Work Out Your Own Salvation

April 27, 2012

Paul’s statement in Philippians 2:12-13 is sometimes regarded as a difficult passage. People are troubled by the phrase, work out. Doesn’t Paul say we can’t be saved by works of the law (Romans 3:20) or that the one who works, his wages are counted as his due rather than as a gift (Romans 4:4)? The answer is yes, but Paul can use the word, work, in more than one way. It can mean merit, and Paul clearly teaches we can’t merit or earn our salvation (Ephesians 2:8-9) . But it can also be a way of talking about deeds of obedience (Ephesians 2:10). Faith clearly leads to obedience (Romans 1:5), so Christians are created for good works. What does Paul want us to learn from this statement?

Paul wants us to lead a life of obedience (work out) because we are Christians. Obedience is our God-given purpose (see Philippians 1:9-11, 1:27). We were always meant to let God be Lord in our lives. We were always meant to obey. By the way, obedience isn’t tested when what God wants and what we want are the same. Obedience is true obedience when we are willing to say with Jesus, not my will but yours be done. Obedience is also tested by the people around us. Obedience shouldn’t depend on our human audience. Paul indicates that when he says “in my presence, but much more in my absence.”

Paul wants us to accept and live a life of individual responsibility — “work out your own salvation.” Paul is reminding them of their individual responsibility to continue in the path to salvation. There are things others can’t do for you. I can’t build your character for you. I can’t make your moral choices for you. Yes, each of us can receive guidance, but even that is something we must choose to accept or reject.

Paul wants us to live a life of perseverance (work out your own salvation). Louw and Nida give this insight into the word: “to do something with success and/or thoroughness.” A.T. Robertson in his, Word Pictures in the New Testament, notes for this passage to “work on to the finish.” We see this even in Paul’s example:

Not that I have already obtained this or am already perfect, but I press on to make it my own, because Christ Jesus has made me his own. (Philippians 3:12, ESV)

Paul’s statement is consistent with grace. Work out has to do with the obedience which is our purpose. Because of our status as Christians, Paul wants us to live lives of obedience, responsibility, and perseverance.

The True Audience

April 20, 2012

We live in the age of entertainment. Most of us spend hours every week being in the audience of some performance via television, and that experience may distort our view of worship. Søren Kierkegaard noted the problem in the nineteenth century. His parable is worth considering.

It is so on the stage, as you know well enough, that someone sits and prompts by whispers; [he is hidden;] he is the inconspicuous one; he is and wishes to be overlooked. But then there is another, he strides out prominently, he draws every eye to himself. For that reason he has been given his name, that is: actor. He impersonates a distinct individual. In the skillful sense of this illusionary art, each word becomes true when embodied in him, true through him—and yet he is told what he shall say by the hidden one that sits and whispers. No one is so foolish as to regard the prompter as more important than the actor.

Now forget this light talk about art. Alas, in regard to things spiritual, the foolishness of many is this, that they in the secular sense look upon the speaker as an actor, and the listeners as theatergoers who are to pass judgment upon the artist. But the speaker is not the actor—not in the remotest sense. No, the speaker is the prompter. There are no mere theatergoers present, for each listener will be looking into his own heart. The stage is eternity, and the listener, if he is the true listener (and if he is not, he is at fault) stands before God during the talk. The prompter whispers to the actor what he is to say, but the actor’s repetition of it is the main concern—is the solemn charm of the art. The speaker whispers the word to the listeners. But the main concern is earnestness: that the listeners by themselves, with themselves, and to themselves, in the silence before God, may speak with the help of this address.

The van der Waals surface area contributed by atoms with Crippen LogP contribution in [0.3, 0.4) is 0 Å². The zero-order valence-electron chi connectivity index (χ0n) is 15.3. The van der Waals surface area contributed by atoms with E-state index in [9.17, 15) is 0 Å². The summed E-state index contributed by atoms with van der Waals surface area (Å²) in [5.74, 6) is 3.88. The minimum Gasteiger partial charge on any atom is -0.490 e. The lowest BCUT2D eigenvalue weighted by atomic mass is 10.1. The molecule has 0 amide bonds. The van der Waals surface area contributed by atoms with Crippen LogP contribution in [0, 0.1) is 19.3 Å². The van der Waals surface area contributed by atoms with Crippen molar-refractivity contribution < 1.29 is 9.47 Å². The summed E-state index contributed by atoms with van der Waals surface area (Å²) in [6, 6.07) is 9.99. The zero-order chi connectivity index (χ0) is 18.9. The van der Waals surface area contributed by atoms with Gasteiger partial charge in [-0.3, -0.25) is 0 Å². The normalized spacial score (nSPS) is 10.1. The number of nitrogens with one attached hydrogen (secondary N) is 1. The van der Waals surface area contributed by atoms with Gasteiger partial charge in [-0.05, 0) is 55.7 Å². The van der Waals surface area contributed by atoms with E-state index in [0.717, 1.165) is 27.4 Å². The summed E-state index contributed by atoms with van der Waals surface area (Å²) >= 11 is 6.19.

The address is not given for the speaker’s sake, in order that men may praise or blame him. The listener’s repetition of it is what is aimed at. If the speaker has the responsibility for what he whispers, then the listener has an equally great responsibility not to fail short in his task. In the theater, the play is staged before an audience who are called theatergoers; but at the devotional address, God himself is present. In the most earnest sense, God is the critical theatergoer, who looks on to see how the lines are spoken and how they are listened to: hence here the customary audience is wanting. The speaker is then the prompter, and the listener stands openly before God. The listener … is the actor, who in all truth acts before God.*

The leaders of worship are prompters. Those in the assembly are the actors on the stage of life and eternity prompted by those who “whisper” the word, and God is the true audience.

*Thomas C. Oden, editor. The Parables of Kierkegaard, pp. 89-90.

Avoiding “Tiny Terror”

April 13, 2012

I was in a doctor’s waiting room when I met “Tiny Terror” and his mom. Tiny Terror was bouncing off the walls, and Mom seemed to have no way to control him. I thought the older couple sitting in the room was his grandparents. After all, Tiny Terror was on the floor in between the older gentleman’s legs banging a toy against the wall. Finally, Mom said that Tiny Terror was going to “time out.” It did not seem that Tiny Terror considered that an unpleasant prospect. When they had left the room, I learned that the people I assumed as “Grandparents” were just perturbed victims of Tiny Terror. The older gentleman commented aloud, “That boy is out of control and is the boss of his mother.”